M104 No, it’s not a new sitcom on Fox. It’s the Sombrero Galaxy known technically as M104. It is a bright, circular galaxy in the constellation Virgo, with a very bright center that features a distinct bulge. With a magnitude of 9.0, it can be easily seen with amateur telescopes.  The bulge in the center is a supermassive black hole.

The galaxy was discovered by Pierre Mechain in May, 1783. A prominent feature of this galaxy is a dust lane that crosses in front of the galaxy’s bulge. Based on infrared spectroscopy, this ring is believed to be the primary site of star formation in M104. M104 3.6 4.5 8.0 microns spitzer.pngAn infrared image taken by the Spitzer Space Telescope is below right.

Sombrero means “hat” in Spanish and is often in used in Mexico to keep out the very hot sun. The hat’s wide brim seems similar enough to be able to describe M104 as the “Sombrero” galaxy. The dust lane adds depth to the illusion of a brim when looking at pictures of M104.

In the 1990’s, using spectroscopy data, it was shown that the speed of rotation of the stars in the center of M104 could not be sustained unless a mass of 1 billion times more than our Sun was present in the center. This is one of the most massive black holes measured in any nearby region of space.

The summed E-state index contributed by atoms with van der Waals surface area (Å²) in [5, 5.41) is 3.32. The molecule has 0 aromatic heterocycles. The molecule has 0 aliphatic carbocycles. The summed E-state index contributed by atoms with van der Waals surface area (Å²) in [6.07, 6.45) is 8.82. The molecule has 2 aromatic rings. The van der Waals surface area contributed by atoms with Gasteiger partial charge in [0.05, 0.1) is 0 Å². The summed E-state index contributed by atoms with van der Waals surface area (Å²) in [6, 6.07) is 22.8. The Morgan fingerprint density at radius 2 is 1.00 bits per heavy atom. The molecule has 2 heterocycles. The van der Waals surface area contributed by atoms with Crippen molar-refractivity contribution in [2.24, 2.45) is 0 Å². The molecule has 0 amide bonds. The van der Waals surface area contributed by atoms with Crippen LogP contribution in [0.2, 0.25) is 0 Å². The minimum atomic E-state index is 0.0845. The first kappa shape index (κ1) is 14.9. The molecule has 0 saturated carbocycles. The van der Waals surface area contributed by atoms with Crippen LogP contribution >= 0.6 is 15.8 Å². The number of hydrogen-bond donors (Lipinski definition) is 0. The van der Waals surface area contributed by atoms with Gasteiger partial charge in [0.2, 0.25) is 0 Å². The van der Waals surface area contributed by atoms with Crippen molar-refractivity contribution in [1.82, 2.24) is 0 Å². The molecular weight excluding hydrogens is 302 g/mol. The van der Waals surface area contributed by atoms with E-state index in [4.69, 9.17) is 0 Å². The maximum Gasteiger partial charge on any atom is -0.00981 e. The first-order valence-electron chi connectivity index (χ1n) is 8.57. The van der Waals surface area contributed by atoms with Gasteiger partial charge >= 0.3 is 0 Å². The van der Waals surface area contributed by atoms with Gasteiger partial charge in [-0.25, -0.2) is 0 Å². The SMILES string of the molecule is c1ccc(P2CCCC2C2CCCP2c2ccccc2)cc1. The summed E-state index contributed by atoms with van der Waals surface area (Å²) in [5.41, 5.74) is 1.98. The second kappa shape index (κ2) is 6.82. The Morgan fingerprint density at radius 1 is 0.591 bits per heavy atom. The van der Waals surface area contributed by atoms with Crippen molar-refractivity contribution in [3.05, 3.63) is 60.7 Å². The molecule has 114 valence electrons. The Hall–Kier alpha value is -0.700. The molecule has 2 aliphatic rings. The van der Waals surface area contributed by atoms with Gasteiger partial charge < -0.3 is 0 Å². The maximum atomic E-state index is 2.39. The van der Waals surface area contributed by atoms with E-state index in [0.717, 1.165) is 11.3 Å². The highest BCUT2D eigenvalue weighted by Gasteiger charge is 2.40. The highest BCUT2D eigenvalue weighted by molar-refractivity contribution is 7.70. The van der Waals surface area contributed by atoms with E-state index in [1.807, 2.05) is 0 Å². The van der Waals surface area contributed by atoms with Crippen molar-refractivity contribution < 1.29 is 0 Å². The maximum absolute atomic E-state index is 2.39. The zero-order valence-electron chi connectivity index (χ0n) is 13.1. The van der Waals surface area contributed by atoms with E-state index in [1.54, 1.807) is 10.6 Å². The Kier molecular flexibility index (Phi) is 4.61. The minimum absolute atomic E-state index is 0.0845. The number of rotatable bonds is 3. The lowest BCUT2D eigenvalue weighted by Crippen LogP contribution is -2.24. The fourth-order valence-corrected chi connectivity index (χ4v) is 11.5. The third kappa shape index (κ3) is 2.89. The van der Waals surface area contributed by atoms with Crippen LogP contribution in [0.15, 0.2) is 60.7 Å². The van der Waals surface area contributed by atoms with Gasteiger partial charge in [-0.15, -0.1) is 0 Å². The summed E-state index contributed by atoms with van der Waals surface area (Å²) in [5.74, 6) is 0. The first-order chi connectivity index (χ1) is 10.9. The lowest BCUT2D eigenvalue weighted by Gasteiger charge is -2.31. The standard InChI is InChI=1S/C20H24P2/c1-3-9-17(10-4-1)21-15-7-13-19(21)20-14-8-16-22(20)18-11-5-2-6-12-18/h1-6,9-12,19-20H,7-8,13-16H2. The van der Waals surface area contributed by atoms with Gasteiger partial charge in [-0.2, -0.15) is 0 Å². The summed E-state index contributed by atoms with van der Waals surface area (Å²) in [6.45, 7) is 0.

The Sombrero Galaxy has a large number of globular clusters, estimated at between 1,200 to 2,000, The distance of M104 is approximately 29.3 million light years away. The galaxy is visible with 7×35 power binoculars or a 4 inch telescope. An 8 inch scope will help define the bulge within the center of the galaxy.

I like the picture of M104 taken by the Hubble Space Telescope. It has nice symmetry, a well defined ring, bright center and a slight incline that makes it very interesting to look at. Also, it makes for a really good desktop wallpaper for my computer.

Photos: Hubble, left and Spitzer, right

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